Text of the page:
Every day that I don't write makes writing again more difficult. I don't because I convince myself what I write next needs to be significant. I don't have anything meaningful to talk about. Why does it need to be meaningful? And meaningful for whom?

The most meaningful thing I do is live my life. Isn't everything happening to me, around me, of the most importance? Why won't, then, #writing about it be meaningful? It is to me and that's all that should matter.

I don't write for readers to find meaning in what I have written. I write to calm myself down. I write to focus.

No surprise then that every time I stop writing, I am more unsettled. The restlessness is not the cause of my block. It's the effect.

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I keep my writing simple while conveying my thoughts. It is the most effective way that I know. I learnt this from all the people I enjoy reading online. But Derek Sivers has been the most significant influence.

There was a time when I liked to ornament my writing with unnecessary words. A lot of context. Too many adjectives. Metaphors.

I don't do that anymore as it is unwarranted for my kind of #writing. I don't want to pen the most beautiful piece of prose. Or be creative with the use and selection of words. I write to convey my ideas and that needs just clarity. Manu says this while sharing why he feels he is not a writer.

What matters here is not the writing, is the communication. Is the exchange of ideas, and the sharing of experiences.

I relate to this thought. As long as what I want to say is unambiguous, and is understood without trouble by the reader, my goal behind why I write is met. The length of the post or my vernacular does not matter.

I want my writing to sound as I do while I speak. And I don't articulate. I talk.

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I came across this brilliant quote from Leslie Lamport — “If you're thinking without writing, you only think you're thinking”. It's simple yet so meaningful.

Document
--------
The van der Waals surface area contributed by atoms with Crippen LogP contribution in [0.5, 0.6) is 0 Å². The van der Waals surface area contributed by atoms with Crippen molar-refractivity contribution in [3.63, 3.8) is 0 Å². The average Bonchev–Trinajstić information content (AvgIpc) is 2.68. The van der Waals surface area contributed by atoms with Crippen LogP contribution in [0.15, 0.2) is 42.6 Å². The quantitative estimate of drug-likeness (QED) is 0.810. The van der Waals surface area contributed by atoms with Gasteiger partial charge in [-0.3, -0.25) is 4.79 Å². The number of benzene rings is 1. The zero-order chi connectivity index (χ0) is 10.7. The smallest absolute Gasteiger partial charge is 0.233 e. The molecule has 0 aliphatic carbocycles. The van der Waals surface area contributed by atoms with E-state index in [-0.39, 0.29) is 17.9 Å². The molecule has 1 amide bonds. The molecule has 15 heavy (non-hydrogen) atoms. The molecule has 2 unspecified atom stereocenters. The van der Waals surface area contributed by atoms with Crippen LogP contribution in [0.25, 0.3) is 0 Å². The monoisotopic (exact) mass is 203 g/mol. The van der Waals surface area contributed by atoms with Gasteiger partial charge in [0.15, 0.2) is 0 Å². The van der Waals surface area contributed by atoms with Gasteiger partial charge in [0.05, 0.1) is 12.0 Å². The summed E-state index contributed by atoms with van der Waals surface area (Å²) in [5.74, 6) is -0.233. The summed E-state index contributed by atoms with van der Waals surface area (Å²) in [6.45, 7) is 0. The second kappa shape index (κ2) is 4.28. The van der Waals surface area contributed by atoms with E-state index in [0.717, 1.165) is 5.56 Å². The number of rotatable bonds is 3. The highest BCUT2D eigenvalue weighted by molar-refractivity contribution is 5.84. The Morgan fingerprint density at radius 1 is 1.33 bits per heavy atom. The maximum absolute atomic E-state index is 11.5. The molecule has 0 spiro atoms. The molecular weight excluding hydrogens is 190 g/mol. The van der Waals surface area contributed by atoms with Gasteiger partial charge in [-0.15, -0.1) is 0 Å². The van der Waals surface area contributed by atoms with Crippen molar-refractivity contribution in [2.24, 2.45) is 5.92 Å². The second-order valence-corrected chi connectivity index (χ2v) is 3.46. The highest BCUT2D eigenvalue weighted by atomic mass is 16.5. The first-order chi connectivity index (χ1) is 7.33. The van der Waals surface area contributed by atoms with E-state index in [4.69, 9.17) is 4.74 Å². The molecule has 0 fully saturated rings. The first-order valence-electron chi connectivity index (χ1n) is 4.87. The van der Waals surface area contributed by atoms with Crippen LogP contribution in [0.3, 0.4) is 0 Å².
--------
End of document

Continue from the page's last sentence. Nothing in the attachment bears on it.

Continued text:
Writing reinforces my thoughts. It won't be a stretch to say that I understand my thoughts only through #writing. Distil them. Before that, they are just fuzzy noises in my head.

While in school, my teachers would force me to write down what I learned to remember it better. We, students, were made to write chapters multiple times to learn them. But at that time, learning meant remembering things. Not grasping them. I wish someone had told us that writing helped us understand things better. I would have fallen in love with writing a lot earlier.

There's another analogy to Lamport's earlier quote: “If you're thinking about writing, you only think you're writing.”

Though I haven't written much for the past few days, I thought a lot about writing. Every day, I had a new idea to write about. Every day, I gave myself multiple reasons why I shouldn't write about it. Many ended up in drafts. Many had a painful death in my head. It's a terrible place to die for an idea. So I must let them out more often, in whatever ugly shape or form.

I often have such phases when for every inspiration on why I should write, my mind comes up with a hundred distractions about why I shouldn't. The only way I have known not to fall for the lure of distractions is through the routine of fixed time and place for me to write.

If I present myself, the words find a way out. Thinking doesn't do that. Writing does.

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I read a post today that I had written around 15 years ago. Reading my words from yesteryears, especially from my early days of blogging, reminds me every time how fearless I was in expressing what I had in mind. Not everything I wrote made sense. But it wasn't bogged down by a fear of correctness.

Correctness of idea. Of language. Of grammar. Of words.